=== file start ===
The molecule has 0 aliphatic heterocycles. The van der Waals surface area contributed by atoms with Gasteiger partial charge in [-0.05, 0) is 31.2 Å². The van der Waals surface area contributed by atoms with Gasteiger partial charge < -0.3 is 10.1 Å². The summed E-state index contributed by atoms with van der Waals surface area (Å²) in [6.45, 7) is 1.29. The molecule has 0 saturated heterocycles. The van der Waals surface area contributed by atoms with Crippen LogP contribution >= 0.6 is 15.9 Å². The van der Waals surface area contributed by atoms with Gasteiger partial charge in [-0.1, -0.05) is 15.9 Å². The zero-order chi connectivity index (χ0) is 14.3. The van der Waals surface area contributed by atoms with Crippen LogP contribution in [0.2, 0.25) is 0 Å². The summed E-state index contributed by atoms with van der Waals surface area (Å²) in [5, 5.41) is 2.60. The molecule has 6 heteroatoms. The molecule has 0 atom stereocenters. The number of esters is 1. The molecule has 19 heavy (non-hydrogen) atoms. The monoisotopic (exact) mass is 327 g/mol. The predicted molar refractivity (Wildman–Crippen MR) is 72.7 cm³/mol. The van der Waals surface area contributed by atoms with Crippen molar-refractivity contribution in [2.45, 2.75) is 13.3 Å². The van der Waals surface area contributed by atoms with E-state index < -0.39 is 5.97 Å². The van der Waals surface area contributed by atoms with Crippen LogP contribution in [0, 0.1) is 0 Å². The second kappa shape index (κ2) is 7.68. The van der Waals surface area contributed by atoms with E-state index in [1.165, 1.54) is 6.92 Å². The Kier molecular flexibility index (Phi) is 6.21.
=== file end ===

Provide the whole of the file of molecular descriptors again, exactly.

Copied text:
The molecule has 0 aliphatic heterocycles. The van der Waals surface area contributed by atoms with Gasteiger partial charge in [-0.05, 0) is 31.2 Å². The van der Waals surface area contributed by atoms with Gasteiger partial charge < -0.3 is 10.1 Å². The summed E-state index contributed by atoms with van der Waals surface area (Å²) in [6.45, 7) is 1.29. The molecule has 0 saturated heterocycles. The van der Waals surface area contributed by atoms with Crippen LogP contribution >= 0.6 is 15.9 Å². The van der Waals surface area contributed by atoms with Gasteiger partial charge in [-0.1, -0.05) is 15.9 Å². The zero-order chi connectivity index (χ0) is 14.3. The van der Waals surface area contributed by atoms with Crippen LogP contribution in [0.2, 0.25) is 0 Å². The summed E-state index contributed by atoms with van der Waals surface area (Å²) in [5, 5.41) is 2.60. The molecule has 6 heteroatoms. The molecule has 0 atom stereocenters. The number of esters is 1. The molecule has 19 heavy (non-hydrogen) atoms. The monoisotopic (exact) mass is 327 g/mol. The predicted molar refractivity (Wildman–Crippen MR) is 72.7 cm³/mol. The van der Waals surface area contributed by atoms with Crippen molar-refractivity contribution in [2.45, 2.75) is 13.3 Å². The van der Waals surface area contributed by atoms with E-state index < -0.39 is 5.97 Å². The van der Waals surface area contributed by atoms with Crippen LogP contribution in [0, 0.1) is 0 Å². The second kappa shape index (κ2) is 7.68. The van der Waals surface area contributed by atoms with E-state index in [1.165, 1.54) is 6.92 Å². The Kier molecular flexibility index (Phi) is 6.21.